Accelerated PBI not equivalent, but close, to WBI to control ipsilateral breast tumor recurrence
Accelerated partial breast irradiation although close was not equivalent to whole-breast irradiation to control ipsilateral breast tumor recurrence
Long-term results from the NRG Oncology clinical trial NSABP B-39/RTOG 0413 comparing whole-breast irradiation (WBI) to accelerated partial-breast irradiation (APBI) indicated that, although the absolute difference between treatment was less than 1%, APBI did not meet the criteria for equivalence to WBI in controlling ipsilateral breast tumor recurrence (IBTR) after breast-conserving therapy. The trial provided the longest follow-up reported to date in the largest and most diverse group of patients treated with APBI; it is also the first study to include all forms of APBI. These results were published in The Lancet.
Trial participants on NSABP B-39/RTOG 0413 were randomly assigned to receive either WBI in 25 daily fractions of 2 Gy (50 Gy over five weeks) +/- a tumor bed boost (to 60 Gy) or APBI in 34 Gy of brachytherapy or 38.5 Gy of external-beam radiotherapy delivered in 10 fractions over 5 treatment days. The goal of the trial was to determine if treatment with APBI could shorten the treatment duration for patients while being equally as effective as WBI treatment.
Between March 2005 and April 2013, the trial enrolled 4,216 women and, of that group, 2,036 patients in the WBI group and 2,089 in the APBI group were available for survival analysis. At the 10-year follow-up, the cumulative incidence of IBTR was 4.6% (95% CI 3.7-5.7) in the APBI treatment group versus 3.9% (3.1-5.0) in the WBI treatment group. Treatment related toxicities and second cancers were similar between treatment groups.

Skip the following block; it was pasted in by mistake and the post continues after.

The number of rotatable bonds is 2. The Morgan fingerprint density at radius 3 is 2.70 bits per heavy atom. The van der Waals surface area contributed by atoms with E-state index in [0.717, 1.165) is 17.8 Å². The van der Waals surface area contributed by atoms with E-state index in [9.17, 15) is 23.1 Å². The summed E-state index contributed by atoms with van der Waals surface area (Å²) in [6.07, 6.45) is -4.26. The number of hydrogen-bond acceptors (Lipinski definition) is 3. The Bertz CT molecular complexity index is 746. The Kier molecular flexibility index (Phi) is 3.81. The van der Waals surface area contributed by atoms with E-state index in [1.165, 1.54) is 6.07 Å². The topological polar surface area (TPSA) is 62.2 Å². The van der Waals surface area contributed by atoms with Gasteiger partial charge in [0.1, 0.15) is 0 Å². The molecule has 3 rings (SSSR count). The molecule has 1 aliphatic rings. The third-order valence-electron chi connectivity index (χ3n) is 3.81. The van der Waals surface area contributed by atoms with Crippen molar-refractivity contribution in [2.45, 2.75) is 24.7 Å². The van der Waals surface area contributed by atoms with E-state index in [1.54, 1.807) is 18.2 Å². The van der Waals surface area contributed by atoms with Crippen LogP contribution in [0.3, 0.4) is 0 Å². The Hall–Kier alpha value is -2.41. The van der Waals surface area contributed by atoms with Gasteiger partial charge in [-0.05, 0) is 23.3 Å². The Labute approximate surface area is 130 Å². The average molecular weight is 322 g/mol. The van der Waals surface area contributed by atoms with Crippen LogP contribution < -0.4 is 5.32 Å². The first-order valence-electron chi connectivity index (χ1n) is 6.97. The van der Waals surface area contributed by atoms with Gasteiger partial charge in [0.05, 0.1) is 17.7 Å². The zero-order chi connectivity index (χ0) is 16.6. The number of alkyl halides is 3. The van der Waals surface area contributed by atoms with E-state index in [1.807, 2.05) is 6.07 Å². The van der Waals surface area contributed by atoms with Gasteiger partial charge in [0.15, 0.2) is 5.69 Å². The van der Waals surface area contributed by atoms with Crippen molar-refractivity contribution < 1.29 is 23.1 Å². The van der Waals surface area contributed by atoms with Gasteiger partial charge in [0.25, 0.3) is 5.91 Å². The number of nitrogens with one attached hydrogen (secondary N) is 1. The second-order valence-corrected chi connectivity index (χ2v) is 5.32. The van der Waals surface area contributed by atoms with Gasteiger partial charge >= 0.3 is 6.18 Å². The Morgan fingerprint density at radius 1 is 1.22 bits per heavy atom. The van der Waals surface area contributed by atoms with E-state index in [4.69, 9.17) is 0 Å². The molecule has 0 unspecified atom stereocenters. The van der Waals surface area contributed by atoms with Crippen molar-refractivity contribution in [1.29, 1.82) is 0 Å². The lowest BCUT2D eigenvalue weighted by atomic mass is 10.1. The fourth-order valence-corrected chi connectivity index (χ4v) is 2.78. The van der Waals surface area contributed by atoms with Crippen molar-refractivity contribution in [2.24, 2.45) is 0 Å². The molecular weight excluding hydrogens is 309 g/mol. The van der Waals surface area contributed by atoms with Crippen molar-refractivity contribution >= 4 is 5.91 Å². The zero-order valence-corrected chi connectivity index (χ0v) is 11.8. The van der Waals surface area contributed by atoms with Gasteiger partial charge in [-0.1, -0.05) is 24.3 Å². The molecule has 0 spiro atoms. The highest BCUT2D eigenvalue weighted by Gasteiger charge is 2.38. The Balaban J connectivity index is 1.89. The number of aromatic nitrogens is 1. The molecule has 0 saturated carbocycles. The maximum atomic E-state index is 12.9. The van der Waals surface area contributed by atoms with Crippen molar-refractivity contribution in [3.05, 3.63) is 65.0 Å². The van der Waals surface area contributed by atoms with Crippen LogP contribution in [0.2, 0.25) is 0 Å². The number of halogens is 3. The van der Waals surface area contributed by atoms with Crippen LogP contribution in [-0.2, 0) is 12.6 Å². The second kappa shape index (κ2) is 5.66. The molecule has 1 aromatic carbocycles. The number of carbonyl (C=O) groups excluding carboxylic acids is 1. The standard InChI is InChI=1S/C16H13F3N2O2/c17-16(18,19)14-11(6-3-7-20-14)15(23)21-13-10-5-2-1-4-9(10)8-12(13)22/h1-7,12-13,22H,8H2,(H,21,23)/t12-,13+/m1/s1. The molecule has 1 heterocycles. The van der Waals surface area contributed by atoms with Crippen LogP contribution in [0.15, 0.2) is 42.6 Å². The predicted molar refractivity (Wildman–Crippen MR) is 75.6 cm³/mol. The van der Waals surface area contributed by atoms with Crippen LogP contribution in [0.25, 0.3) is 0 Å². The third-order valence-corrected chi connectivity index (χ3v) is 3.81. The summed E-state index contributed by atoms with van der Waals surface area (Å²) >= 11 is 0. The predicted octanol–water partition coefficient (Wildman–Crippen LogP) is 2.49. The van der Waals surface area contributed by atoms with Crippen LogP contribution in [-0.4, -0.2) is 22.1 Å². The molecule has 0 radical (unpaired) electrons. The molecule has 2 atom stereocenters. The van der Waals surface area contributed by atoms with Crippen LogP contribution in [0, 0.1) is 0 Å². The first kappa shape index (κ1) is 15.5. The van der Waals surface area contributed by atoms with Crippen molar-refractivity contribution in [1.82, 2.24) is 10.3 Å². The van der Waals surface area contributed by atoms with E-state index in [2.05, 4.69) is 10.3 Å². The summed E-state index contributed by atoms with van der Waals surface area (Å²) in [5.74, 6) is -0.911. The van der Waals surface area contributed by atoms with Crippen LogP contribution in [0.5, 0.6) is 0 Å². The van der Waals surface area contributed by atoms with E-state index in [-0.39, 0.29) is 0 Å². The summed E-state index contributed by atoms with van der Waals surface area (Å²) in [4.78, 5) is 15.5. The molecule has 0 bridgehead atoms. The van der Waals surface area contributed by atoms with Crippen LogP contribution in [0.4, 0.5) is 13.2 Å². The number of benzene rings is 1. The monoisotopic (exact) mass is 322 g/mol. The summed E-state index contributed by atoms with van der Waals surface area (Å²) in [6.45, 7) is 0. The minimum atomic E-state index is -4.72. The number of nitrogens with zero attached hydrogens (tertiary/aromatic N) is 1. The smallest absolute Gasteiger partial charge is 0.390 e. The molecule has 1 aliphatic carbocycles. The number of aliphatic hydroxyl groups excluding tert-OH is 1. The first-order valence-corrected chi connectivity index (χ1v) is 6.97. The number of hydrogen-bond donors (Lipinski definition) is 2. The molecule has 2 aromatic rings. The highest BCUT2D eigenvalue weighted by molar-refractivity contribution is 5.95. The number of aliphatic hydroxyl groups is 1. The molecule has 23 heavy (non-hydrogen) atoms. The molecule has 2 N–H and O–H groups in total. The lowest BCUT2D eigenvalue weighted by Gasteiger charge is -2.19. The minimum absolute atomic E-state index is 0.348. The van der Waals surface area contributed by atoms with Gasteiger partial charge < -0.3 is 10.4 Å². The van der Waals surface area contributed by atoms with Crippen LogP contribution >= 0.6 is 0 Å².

“The value of our trial is that it has a large, diverse population of patients and sufficient power to demonstrate that APBI should not replace WBI in all types of patients who undergo lumpectomy. However, with an absolute difference of less than 1% in the 10-year cumulative incidence of IBTR, APBI might be chosen as an acceptable alternative for some women.” said Frank Vicini, MD, principal investigator at the MHP Radiation Oncology Institute/21st Century Oncology in Pontiac, Michigan and Julia White MD, co-principal investigator at The Ohio State University. Dr. White added, “Differences in outcomes among the various forms of APBI, as well as quality of life (including patient-reported outcomes and cosmetic results), and quality assurance analyses will be reported separately”
This study was funded by the NCI, Department of Health and Human Services, Public Health Service Grants U10-CA-180868, U10-CA-180822, and UG1CA-189867.
Vicini FA, Cecchini RS, White JR, Arthur DW, Julian TB, Rabinovitch RA, Kuske RR, Ganz PA, Parda DS, Scheier MF, Winter KA, Paik S, Kuerer HM, Vallow LA, Pierce LJ, Mamounas EP, McCormick B, Costantino JP, Bear HD, Germain I, Gustafson G, Grossheim L, Petersen IA, Hudes RS, Curran Jr. WJ, Bryan JL, Wolmark N. Long-term primary results of accelerated partial breast irradiation after breast-conserving surgery for early-stage breast cancer: A randomized, phase 3, equivalence trial. Lancet. 2019 Dec 5. [Epub ahead of print]
About NRG Oncology
NRG Oncology conducts practice-changing, multi-institutional clinical and translational research to improve the lives of patients with cancer. Founded in 2012, NRG Oncology is a Pennsylvania-based nonprofit corporation that integrates the research of the legacy National Surgical Adjuvant Breast and Bowel Project (NSABP), Radiation Therapy Oncology Group (RTOG), and Gynecologic Oncology Group (GOG) programs. The research network seeks to carry out clinical trials with emphases on gender-specific malignancies, including gynecologic, breast, and prostate cancers, and on localized or locally advanced cancers of all types. NRG Oncology’s extensive research organization comprises multidisciplinary investigators, including medical oncologists, radiation oncologists, surgeons, physicists, pathologists, and statisticians, and encompasses more than 1,300 research sites located world-wide with predominance in the United States and Canada. NRG Oncology is supported primarily through grants from the National Cancer Institute (NCI) and is one of five research groups in the NCI’s National Clinical Trials Network.